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by Vault Law Editors | May 06, 2009


We know what you're thinking. If you actuallyunderstood economics, you'd be considering an MBA, not a law degree. Weget it. Which is why, when it comes to figuring out how the biggesteconomic crisis since the Great Depression is going to affect yourdecision to go to law school, we wrote an article about it.

Let's start with the good news. The fact thatyou're reading this article means that you're considering a pretty goodoption when it comes to riding out the recession. First, going back toschool is a great way to wait out troubled economic times, becausewhile you're studying criminal law and contracts, the economy mayrally. Businesses have a good shot at growing again, law firms will behiring, and credit cards companies will raise limits so consumers canonce again buy stuff they don't need (such as the ShamWow™ or the firstseason DVD of MacGyver).

Second, once you've graduated, you'll be bettereducated and stand a better chance in any economy. A JD is a marketabledegree across many professions and the processes you learn in lawschool (writing, critical thinking, etc.) will put you in good stead ina variety of desirable professions. After all, one doesn't want pickingcotton to be a primary job skill in a recession. The Joads tried thatin The Grapes of Wrath and it didn't work out so well. So there are lots of reasons to continue with those plans to head to law school.

Of course, as with everything good in life, there is a catch.

The biggest thing working against you is the tonof other people thinking about law school, too. Historically, economicrecessions have been accompanied by surges in applications to graduateschool. The last time around, during the dot-com "fizzle," law schoolapplications increased dramatically. After all, when an uncertaineconomy makes people nervous, they gravitate toward a career that's alittle more certain. As a result, it is very likely that soon therewill be more people than ever applying to law school.

There's an additional but related complication.Remember all those friends of yours who became investment bankersstraight out of college? Remember how great they thought they werebecause they owned a 3-series BMW? Well folks, those people don't havejobs anymore, they sold their BMWs (those that weren't leased), and nowthey're applying to law school. For your very spot.

I know it's rough, but just be thankful you didn'tspend the last few years training to be a machinist at the Ford plant.Be relieved that the internship you just finished wasn't at BearStearns, and that your heart wasn't set on being the floor manager atCircuit City. Because there is a future in the legal arena; you're justgoing to have to face some very tough competition to get there.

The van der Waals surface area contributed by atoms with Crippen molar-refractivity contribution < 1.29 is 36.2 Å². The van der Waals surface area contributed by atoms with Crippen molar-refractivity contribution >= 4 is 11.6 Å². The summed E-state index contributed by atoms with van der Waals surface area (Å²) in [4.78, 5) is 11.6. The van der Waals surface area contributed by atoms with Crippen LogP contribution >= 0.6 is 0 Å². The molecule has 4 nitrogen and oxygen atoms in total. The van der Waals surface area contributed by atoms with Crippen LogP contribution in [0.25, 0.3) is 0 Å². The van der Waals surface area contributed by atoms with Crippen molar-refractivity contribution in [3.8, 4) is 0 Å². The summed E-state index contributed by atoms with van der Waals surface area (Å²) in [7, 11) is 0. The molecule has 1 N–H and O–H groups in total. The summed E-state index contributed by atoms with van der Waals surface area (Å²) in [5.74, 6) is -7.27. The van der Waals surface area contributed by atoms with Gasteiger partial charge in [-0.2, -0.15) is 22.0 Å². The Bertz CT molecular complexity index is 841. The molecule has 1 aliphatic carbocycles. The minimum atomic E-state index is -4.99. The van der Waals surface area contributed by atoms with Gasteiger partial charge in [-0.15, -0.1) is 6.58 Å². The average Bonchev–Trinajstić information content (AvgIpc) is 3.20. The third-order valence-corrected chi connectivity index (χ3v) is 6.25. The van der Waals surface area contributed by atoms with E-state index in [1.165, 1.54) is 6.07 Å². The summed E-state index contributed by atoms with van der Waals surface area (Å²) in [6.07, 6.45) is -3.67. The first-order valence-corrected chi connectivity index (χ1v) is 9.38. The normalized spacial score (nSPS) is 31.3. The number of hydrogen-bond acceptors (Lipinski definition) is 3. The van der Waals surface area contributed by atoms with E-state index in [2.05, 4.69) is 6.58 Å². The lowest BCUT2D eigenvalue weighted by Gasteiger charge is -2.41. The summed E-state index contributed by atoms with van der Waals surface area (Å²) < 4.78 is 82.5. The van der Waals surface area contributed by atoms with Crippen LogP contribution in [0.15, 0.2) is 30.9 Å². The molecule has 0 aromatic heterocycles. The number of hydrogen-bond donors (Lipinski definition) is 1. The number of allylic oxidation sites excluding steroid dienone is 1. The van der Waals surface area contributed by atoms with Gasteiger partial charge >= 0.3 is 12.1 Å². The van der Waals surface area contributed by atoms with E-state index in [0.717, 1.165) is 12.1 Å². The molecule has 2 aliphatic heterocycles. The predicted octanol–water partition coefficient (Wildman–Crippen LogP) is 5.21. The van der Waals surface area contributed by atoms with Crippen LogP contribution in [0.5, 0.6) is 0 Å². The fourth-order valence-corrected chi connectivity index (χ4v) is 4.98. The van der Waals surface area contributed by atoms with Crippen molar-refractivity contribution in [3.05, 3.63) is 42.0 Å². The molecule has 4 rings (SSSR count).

Winning the spot

Luckily, there are ways to become a morecompetitive applicant. Without a doubt, the best possible way tocompete for a spot at a good law school is to have a great GPA and anamazing LSAT score. Of the two, your LSAT score is typically weightedmore--as much as 60 percent. This is because the LSAT provides a way tocompare applicants against each other. While different GPAs acrossdifferent schools and majors can mean many different things (how doesone compare a 3.9 from Eastern Tennessee State against a 3.5 fromMizzou?), the LSAT measures how candidates competed against each otheron the same or very similar tests. The LSAT is also predictive of astudent's performance as a law student (even small increases in an LSATscore can correlate to better law school performance).*

So put your best foot forward during theapplication process by treating your law school application with theimportance it deserves. And keep in mind: the quality of your lawschool, particularly in a recession, matters. As the economy recoversand law firms begin hiring again, the first students to reap thebenefits will be those who are enrolled in top-tier schools. Even asthe job market improves, as a graduate with a JD, you'll still beentering an extremely competitive job market. Where you go to lawschool will play a substantial role in determining the job you'll endup with when you finish your degree. So take the LSAT seriously, puttogether a great application and go spend the next few years living offthe best unemployment that you can possibly find--student loan moneyfrom bailed-out banks.

Article by Jodi Triplett and Trent Teti, co-founders of Blueprint LSAT Preparation.
In addition to live courses in major cities, Blueprint offers an online LSAT video course featuring 19 video lessons, course books with 5,000+ real LSAT questions, and online homework resources.

* Click here to read the Blueprint article that discusses the importance of the LSAT in law school admissions in more detail.


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